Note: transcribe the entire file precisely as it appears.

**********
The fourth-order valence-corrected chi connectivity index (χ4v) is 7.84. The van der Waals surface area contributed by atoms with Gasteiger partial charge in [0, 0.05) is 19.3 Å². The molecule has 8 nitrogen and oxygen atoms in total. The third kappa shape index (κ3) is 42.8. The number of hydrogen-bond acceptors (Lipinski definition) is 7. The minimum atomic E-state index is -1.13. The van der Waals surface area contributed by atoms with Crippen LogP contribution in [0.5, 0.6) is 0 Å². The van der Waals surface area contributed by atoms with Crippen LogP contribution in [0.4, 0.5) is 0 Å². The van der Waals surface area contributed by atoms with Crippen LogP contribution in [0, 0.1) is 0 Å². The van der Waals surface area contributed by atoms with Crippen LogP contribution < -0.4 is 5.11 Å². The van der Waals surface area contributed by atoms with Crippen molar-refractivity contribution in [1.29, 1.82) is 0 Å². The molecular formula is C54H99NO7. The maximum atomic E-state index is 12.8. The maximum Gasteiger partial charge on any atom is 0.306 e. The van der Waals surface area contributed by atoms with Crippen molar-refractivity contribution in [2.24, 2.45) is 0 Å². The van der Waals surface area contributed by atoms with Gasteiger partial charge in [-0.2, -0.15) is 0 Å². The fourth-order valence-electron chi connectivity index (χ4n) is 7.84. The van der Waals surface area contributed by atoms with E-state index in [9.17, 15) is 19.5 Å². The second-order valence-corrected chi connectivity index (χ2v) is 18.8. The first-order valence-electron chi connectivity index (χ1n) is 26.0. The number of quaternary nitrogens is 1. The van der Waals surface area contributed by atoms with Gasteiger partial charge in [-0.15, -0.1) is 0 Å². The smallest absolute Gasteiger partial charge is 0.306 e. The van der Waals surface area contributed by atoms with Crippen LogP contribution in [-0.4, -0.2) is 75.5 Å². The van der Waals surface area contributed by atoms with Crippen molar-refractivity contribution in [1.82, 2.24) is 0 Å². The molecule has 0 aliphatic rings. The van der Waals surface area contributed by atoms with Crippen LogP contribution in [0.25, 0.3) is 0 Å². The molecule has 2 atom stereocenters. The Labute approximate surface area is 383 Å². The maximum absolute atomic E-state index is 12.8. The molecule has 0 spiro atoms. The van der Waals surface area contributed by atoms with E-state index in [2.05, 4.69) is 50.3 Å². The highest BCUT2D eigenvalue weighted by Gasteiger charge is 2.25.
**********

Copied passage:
The fourth-order valence-corrected chi connectivity index (χ4v) is 7.84. The van der Waals surface area contributed by atoms with Gasteiger partial charge in [0, 0.05) is 19.3 Å². The molecule has 8 nitrogen and oxygen atoms in total. The third kappa shape index (κ3) is 42.8. The number of hydrogen-bond acceptors (Lipinski definition) is 7. The minimum atomic E-state index is -1.13. The van der Waals surface area contributed by atoms with Crippen LogP contribution in [0.5, 0.6) is 0 Å². The van der Waals surface area contributed by atoms with Crippen LogP contribution in [0.4, 0.5) is 0 Å². The van der Waals surface area contributed by atoms with Crippen LogP contribution in [0, 0.1) is 0 Å². The van der Waals surface area contributed by atoms with Crippen LogP contribution < -0.4 is 5.11 Å². The van der Waals surface area contributed by atoms with Crippen molar-refractivity contribution in [1.29, 1.82) is 0 Å². The molecular formula is C54H99NO7. The maximum atomic E-state index is 12.8. The maximum Gasteiger partial charge on any atom is 0.306 e. The van der Waals surface area contributed by atoms with Crippen molar-refractivity contribution in [2.24, 2.45) is 0 Å². The van der Waals surface area contributed by atoms with Gasteiger partial charge in [-0.2, -0.15) is 0 Å². The fourth-order valence-electron chi connectivity index (χ4n) is 7.84. The van der Waals surface area contributed by atoms with E-state index in [9.17, 15) is 19.5 Å². The second-order valence-corrected chi connectivity index (χ2v) is 18.8. The first-order valence-electron chi connectivity index (χ1n) is 26.0. The number of quaternary nitrogens is 1. The van der Waals surface area contributed by atoms with Gasteiger partial charge in [-0.15, -0.1) is 0 Å². The smallest absolute Gasteiger partial charge is 0.306 e. The van der Waals surface area contributed by atoms with Crippen LogP contribution in [-0.4, -0.2) is 75.5 Å². The van der Waals surface area contributed by atoms with Crippen molar-refractivity contribution in [1.82, 2.24) is 0 Å². The molecule has 0 aliphatic rings. The van der Waals surface area contributed by atoms with Crippen LogP contribution in [0.25, 0.3) is 0 Å². The molecule has 2 atom stereocenters. The Labute approximate surface area is 383 Å². The maximum absolute atomic E-state index is 12.8. The molecule has 0 spiro atoms. The van der Waals surface area contributed by atoms with E-state index in [2.05, 4.69) is 50.3 Å². The highest BCUT2D eigenvalue weighted by Gasteiger charge is 2.25.